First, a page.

The Lincoln Center Theater’s lavish production of this absolute classic is a great fit for the Hippodrome stage. A huge company of performers and a whopper of a set all have room to cohabit. There is certainly no stinting on production values here.
Phonetics professor Henry Higgins encounters Cockerney flower seller Eliza Doolittle and their lives are changed forever. He diagnoses her with Irritable Vowel Syndrome and embarks on a project to get her speaking like a lady and accepted into high society within six months. And so we get a series of comic scenes where vowels are strangled until Eliza is finally able to impersonate her oppressors in the ruling class.
Higgins is a tough man to like. His views are problematic, even misogynistic, but Michael D Xavier imbues him with a kind of charm and enthusiasm that make us warm to him despite his Chauvinistic remarks. Charlotte Kennedy positively shines as Eliza, although I prefer her gorblimey stage to her more ‘refined’ moments. What snobs like Higgins fail to realise is that the beauty of the English language lies in its rich diversity of regional accents and dialects. There is no one way to ‘talk proper’. Be that as it may, Kennedy’s songs are to be relished. She looks and sounds the part, whatever the requirements of the scene.
Emmerdale’s John Middleton makes a sprightly Colonel Pickering, while EastEnders’s Adam Woodyatt brings the house down as Eliza’s gorblimey father, Alfred. Get Me To The ChurchOn Time is a real showstopper, staged here with all-out gusto. Lesley Garrett provides a nice spot of character acting as housekeeper Mrs Pearce, and you can hear her famous soprano ringing out in the chorus numbers. Tom Liggins, playing Eliza’s suitor Freddy, gets the best song of the show, the gloriously romantic On The Street Where You Live, and he sings it superbly.
Michael Yeargan’s impressive set never overshadows the action and director Bartlett Shaw has the characters moving through and around it fluidly. The sheer scale of the production knocks your socks off. And then there’s the sumptuous score by Frederick Loewe – such melodies! – and the evocative lyrics by Alan J Lerner. And you’re reminded why this is a prime example from the golden age of Musical Theatre.
Shaw (Bartlett) acknowledges Shaw’s (George Bernard) social commentary by restoring the starker final moment of original play Pygmalion – so don’t expect a cut-and-dried musical theatre happy ending.
A splendid old-school evening at the theatre combining Shavian class critiques with soaring romance.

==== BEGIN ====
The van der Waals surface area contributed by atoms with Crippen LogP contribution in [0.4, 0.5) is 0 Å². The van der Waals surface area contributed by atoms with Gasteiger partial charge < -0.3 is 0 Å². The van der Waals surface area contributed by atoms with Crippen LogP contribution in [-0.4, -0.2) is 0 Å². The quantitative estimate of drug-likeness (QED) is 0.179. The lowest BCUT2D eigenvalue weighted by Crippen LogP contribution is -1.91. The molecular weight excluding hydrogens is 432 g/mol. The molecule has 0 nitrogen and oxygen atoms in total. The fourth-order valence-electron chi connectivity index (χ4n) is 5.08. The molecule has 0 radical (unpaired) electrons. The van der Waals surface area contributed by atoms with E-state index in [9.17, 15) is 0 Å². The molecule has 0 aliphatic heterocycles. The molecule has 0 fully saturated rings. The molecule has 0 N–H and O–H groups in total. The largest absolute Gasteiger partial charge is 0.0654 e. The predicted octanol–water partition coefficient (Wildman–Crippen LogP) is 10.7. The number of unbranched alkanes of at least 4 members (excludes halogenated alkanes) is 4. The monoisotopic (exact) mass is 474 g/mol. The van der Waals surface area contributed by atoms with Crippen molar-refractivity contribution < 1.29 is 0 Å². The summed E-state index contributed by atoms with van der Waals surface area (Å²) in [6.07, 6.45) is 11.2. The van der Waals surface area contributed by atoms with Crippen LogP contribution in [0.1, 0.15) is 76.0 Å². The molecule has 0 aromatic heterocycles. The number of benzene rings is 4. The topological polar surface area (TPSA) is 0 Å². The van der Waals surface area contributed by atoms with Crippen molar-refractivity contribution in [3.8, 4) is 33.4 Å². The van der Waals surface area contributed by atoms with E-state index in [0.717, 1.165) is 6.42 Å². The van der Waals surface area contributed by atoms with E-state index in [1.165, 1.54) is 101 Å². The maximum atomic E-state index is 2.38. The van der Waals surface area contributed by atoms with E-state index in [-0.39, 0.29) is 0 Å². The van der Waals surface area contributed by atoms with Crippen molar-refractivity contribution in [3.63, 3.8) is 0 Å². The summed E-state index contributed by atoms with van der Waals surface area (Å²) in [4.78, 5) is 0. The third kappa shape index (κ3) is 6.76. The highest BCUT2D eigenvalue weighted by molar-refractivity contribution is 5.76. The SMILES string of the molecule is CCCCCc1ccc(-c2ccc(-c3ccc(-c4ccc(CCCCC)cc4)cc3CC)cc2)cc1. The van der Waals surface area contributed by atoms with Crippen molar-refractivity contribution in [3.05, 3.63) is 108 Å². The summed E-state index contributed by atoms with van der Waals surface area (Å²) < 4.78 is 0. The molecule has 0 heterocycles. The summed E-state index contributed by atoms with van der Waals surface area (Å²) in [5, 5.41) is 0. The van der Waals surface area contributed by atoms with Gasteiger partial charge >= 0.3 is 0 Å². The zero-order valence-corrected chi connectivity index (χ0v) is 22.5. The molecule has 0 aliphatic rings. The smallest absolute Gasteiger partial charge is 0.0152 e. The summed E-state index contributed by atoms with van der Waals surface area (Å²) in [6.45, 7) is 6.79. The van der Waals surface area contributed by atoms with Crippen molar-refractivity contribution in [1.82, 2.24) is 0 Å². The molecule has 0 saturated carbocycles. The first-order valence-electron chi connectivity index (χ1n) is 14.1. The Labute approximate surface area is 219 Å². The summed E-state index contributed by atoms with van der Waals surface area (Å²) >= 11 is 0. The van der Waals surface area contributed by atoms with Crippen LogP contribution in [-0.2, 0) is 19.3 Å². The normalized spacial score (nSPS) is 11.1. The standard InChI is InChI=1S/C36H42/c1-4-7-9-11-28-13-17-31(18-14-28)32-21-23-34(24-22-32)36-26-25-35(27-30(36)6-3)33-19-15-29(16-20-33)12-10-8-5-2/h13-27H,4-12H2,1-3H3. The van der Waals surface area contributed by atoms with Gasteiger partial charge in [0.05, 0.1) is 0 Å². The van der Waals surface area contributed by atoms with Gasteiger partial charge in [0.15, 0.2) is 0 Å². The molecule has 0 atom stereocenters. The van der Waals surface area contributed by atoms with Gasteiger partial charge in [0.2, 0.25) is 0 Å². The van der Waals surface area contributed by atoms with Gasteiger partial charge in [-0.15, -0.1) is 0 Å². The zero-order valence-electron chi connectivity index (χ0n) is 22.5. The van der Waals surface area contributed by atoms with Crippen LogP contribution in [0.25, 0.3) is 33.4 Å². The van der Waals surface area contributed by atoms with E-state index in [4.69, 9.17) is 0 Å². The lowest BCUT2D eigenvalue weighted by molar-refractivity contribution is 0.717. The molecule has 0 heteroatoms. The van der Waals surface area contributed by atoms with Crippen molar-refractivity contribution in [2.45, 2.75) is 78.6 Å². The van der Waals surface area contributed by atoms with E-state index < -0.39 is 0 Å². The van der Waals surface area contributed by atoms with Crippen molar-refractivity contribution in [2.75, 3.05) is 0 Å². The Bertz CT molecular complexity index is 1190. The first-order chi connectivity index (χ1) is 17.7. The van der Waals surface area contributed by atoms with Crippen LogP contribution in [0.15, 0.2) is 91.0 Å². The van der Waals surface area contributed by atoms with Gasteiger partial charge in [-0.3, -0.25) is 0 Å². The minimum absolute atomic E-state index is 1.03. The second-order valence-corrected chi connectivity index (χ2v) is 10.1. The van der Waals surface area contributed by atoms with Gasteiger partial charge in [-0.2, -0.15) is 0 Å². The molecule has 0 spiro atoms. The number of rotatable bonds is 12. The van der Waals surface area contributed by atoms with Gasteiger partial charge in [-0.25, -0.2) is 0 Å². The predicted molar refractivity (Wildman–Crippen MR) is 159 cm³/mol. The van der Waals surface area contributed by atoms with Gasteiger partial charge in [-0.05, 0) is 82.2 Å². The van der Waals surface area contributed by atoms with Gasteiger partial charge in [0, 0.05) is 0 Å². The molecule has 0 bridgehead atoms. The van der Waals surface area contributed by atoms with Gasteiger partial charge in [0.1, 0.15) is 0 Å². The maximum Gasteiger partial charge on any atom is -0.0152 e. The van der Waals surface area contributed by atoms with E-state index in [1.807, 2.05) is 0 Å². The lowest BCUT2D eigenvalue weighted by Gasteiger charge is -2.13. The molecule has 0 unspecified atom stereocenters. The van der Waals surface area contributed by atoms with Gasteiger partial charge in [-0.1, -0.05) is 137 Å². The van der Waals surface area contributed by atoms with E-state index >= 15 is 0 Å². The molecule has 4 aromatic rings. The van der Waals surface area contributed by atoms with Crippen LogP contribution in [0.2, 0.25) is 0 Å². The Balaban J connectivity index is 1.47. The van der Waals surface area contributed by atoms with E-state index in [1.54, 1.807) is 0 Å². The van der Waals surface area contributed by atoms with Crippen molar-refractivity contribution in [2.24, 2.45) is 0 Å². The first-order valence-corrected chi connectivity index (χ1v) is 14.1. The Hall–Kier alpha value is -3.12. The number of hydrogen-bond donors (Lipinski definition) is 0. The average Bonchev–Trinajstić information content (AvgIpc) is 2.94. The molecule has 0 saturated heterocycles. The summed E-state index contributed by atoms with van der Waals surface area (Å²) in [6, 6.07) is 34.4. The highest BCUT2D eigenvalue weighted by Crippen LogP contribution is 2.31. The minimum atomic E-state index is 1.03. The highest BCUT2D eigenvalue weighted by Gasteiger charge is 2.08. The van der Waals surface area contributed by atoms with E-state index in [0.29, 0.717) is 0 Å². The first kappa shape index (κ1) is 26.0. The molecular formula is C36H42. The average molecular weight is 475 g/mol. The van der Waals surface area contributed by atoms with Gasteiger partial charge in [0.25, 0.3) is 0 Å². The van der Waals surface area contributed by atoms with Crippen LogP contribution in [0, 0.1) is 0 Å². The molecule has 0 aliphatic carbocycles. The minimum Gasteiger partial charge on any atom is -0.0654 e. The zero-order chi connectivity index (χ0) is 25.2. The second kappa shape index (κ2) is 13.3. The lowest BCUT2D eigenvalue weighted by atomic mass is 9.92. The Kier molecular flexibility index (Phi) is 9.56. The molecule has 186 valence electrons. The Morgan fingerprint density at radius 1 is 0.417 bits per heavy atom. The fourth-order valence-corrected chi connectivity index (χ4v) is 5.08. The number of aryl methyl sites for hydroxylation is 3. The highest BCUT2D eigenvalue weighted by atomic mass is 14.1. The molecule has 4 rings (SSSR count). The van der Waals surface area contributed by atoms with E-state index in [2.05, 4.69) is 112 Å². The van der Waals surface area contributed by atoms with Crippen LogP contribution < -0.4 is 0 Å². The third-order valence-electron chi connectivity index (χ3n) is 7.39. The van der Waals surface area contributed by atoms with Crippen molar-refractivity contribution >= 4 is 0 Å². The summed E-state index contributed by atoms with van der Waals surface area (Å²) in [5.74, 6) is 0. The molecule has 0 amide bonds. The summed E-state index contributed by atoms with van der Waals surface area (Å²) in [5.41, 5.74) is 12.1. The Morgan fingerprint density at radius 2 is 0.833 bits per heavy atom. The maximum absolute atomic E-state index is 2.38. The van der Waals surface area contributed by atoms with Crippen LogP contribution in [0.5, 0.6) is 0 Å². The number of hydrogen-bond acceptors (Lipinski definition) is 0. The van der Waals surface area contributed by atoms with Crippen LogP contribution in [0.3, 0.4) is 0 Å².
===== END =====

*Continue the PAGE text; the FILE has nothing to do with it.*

☆ ☆ ☆ ☆ ☆
Michael D Xavier and Charlotte Kennedy (Photo: Marc Brenner)
New Vic Theatre, Newcastle under Lyme, Friday 14th June, 2013
In a break from her in-house style, the New Vic’s resident director, Theresa Heskins helms this subversive piece from George Bernard Shaw. It is an entertaining and thought-provoking demonstration of her versatility.
It begins as an amusing comedy of manners – a young Englishman abroad with his friend, encounters a young woman and after much stammering in a Hugh Grant vein, asks her father for her hand in marriage. And then the trouble starts. It comes to light that Daddy is Sartorius, a self-made man, whose fortune comes from ill-gotten gains. In short, he is a slum landlord, screwing every farthing he can out of his desperate tenants. Nowadays he’d be trousering huge amounts of housing benefit, while publicly railing against the high cost of welfare. The source of Sartorius’s wealth gives rise to qualms in the young man. He (Trench) has been living comfortably enough on his annual income and informs his fiancée that two can live as cheaply as one… And then the source of Trench’s income is revealed…
By the time we reach the third of three acts we have been drawn into this world, largely by dint of charming, spirited and nuanced performances by the excellent company of actors. The true colours of the characters are on show, and they are not very attractive. Blanche (the excellent Rebecca Brewer) declares how she hates the poor in an outburst that is as heartfelt as it is distasteful. As Lickcheese (great name!) the rent collector with a conscience, the lively Leigh Symonds gives us a contrasting accent to all the posh voices but he, like Trench after him, quells his qualms when his own pocket is affected. Mark Donald is both endearing and infuriating as Trench, learning the true nature of the world and casting his ideals aside. He portrays the character’s awakening very effectively; you want him to make a stand against the injustice he has stumbled upon but, of course, he can and will not. He is Nick Clegg, finding himself in bed with vipers and then cosying up with them. Andonis James Anthony is superb as snobbish arbiter of good taste, Cokane, a kind of referee to the proceedings as the argument unfolds, but ruling the roost is William Ilkley’s Sartorius. The characterisation oozes power and self-assurance. A look or a gesture speaks volumes. This is his world and you’re in no danger of forgetting it.
Beautifully designed by Michael Holt, the production boasts an ingenious set that is impressionistic in its depiction of locations ranging from a Germanic hostelry to rooms in Sartorius’s house, and subtle in its symbolic reminder that these people are living on top of the poor. The costumes are sumptuous, complementing the performances to evoke the late Victorian period. Some social mores have moved on since then but, sad to relate, some attitudes prevail.
This is the uncomfortable truth of the play: Conscience and empathy are swept aside by selfish concerns. It’s not just about protecting one’s interests; it’s about exploiting one’s position for personal gain. Today, 120 years after the play’s premiere, it is sickening to realise that both sides of the House of Commons are still riddled with people like Sartorius and Trench.